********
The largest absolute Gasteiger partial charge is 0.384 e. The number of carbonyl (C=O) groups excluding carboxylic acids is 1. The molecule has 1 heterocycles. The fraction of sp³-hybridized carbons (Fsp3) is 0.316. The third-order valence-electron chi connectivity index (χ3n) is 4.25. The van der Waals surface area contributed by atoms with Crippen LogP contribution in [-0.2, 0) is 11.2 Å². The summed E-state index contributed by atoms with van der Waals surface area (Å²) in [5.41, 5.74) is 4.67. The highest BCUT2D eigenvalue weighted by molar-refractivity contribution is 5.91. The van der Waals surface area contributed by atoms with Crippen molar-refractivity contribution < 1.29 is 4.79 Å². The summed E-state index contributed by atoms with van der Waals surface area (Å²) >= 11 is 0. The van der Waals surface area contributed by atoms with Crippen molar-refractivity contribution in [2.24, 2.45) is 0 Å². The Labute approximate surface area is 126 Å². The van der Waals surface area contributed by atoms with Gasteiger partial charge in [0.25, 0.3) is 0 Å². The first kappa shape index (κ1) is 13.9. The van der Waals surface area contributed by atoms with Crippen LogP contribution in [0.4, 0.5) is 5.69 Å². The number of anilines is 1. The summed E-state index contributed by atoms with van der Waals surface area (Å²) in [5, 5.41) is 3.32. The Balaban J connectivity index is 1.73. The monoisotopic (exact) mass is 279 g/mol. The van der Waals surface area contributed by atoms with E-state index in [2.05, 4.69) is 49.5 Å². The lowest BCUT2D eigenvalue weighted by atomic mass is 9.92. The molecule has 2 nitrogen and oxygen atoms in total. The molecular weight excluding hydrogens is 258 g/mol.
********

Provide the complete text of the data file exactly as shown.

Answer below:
The largest absolute Gasteiger partial charge is 0.384 e. The number of carbonyl (C=O) groups excluding carboxylic acids is 1. The molecule has 1 heterocycles. The fraction of sp³-hybridized carbons (Fsp3) is 0.316. The third-order valence-electron chi connectivity index (χ3n) is 4.25. The van der Waals surface area contributed by atoms with Crippen LogP contribution in [-0.2, 0) is 11.2 Å². The summed E-state index contributed by atoms with van der Waals surface area (Å²) in [5.41, 5.74) is 4.67. The highest BCUT2D eigenvalue weighted by molar-refractivity contribution is 5.91. The van der Waals surface area contributed by atoms with Crippen molar-refractivity contribution < 1.29 is 4.79 Å². The summed E-state index contributed by atoms with van der Waals surface area (Å²) >= 11 is 0. The van der Waals surface area contributed by atoms with Crippen molar-refractivity contribution in [2.24, 2.45) is 0 Å². The Labute approximate surface area is 126 Å². The van der Waals surface area contributed by atoms with Gasteiger partial charge in [0.25, 0.3) is 0 Å². The first kappa shape index (κ1) is 13.9. The van der Waals surface area contributed by atoms with Crippen LogP contribution in [0.4, 0.5) is 5.69 Å². The number of anilines is 1. The summed E-state index contributed by atoms with van der Waals surface area (Å²) in [5, 5.41) is 3.32. The Balaban J connectivity index is 1.73. The monoisotopic (exact) mass is 279 g/mol. The van der Waals surface area contributed by atoms with E-state index in [2.05, 4.69) is 49.5 Å². The lowest BCUT2D eigenvalue weighted by atomic mass is 9.92. The molecule has 2 nitrogen and oxygen atoms in total. The molecular weight excluding hydrogens is 258 g/mol.